The user might need and want some kind of ID, which for a variety of reasons is totally unsuitable for relational design. In this case you can easily present the ID to the user, let them design it, change it, delete it, or whatever, but since the database is using a real ID behind the scenes, the user never has to experience a problem.

Again, thanks for the props, and perhaps I will update the article to include some of your ideas on the use of "end-user IDs" as well as some examples of why simple sequential serial number or end-user controlled ID are so dangerous.

Share this post


Link to post
Share on other sites

I thought I would offer my two cents' worth of opinion on the issue of unique ID fields.

First, it is the DATABASES, not the end user, that require unique key fields to operate properly. The end user often can be presented with a different ID field to help them identify records that are not as complex or foolproof as Capt Kurt's scheme. User-oriented IDs can be as simple as a concatenation of initials, a serial number, or any other scheme you may decide the user needs to help navigate and search for records. It is when you get into related files that you need to ensure a rock-solid identifier to keep things matched up. I have found in my experience with clients that ID numbers seldom get (humanly) referenced in their use of database solutions. Rather, REAL values, such as names, dates, and non-abstract numbers are the what us humans use for our interaction. I think that usually unique idenentifiers used for relationships can be very safely hidden from the end user, and a simpler scheme can be presented if necessary for the user.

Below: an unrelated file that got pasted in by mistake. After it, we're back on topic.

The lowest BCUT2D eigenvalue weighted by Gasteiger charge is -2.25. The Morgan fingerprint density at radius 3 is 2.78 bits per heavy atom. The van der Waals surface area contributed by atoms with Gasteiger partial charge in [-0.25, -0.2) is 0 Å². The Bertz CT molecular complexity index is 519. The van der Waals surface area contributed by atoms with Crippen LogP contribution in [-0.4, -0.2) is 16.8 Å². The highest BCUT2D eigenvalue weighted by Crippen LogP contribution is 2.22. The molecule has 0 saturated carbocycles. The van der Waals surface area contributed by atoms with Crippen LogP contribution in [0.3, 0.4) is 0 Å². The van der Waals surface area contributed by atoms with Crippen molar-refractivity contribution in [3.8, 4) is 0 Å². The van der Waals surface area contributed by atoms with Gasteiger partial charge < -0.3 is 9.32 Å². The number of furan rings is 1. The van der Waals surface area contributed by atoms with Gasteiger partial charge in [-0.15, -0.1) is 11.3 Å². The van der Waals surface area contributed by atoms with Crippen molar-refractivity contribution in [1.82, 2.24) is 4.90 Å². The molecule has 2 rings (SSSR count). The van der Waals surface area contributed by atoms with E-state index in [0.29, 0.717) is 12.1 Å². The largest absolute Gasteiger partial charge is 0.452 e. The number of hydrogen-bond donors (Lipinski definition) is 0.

I want to add an endorsement for how Capt Kurt's ID scheme. I spent a great deal of time analyzing its impact and have embraced it as the best method of creating unique record ID I have encountered. It may be overkill for simple solutions, but I have systems that are in place and updated periodically with twenty to forty-five related files in them, which used to make it a monster to administer when a new clone was introduced, as each clone database had to have its record ID manually changed to to match what the imported file's sequence demanded. It was the single obstacle to making user-accessible updating possible. Converting the solutions to using the twenty-digit method developed by Capt Kurt makes it a snap.

A word on the conversion process. The word is WORK, in capital letters. It took me more than a week of concentrated planning, work, and testing to convert my forty-file database from serial number to CKS (Capt Kurt Scheme). It is not a trivial task, as the old serial number system has to be maintained and every current relationship must be analyzed and temp files created to retain old keys until each realationship is proved and tested. I have two other big systems to convert that are currently on the back burner as they get updated less often, but in spite of the size of the task I will do them, too, as I find the effort worth it. It goes without saying that all new databases I create now use CKS for unique key fields. For most record IDs where users want to see a number, I use the first six digits for display. No complaints from any of my users, and I have queried them all.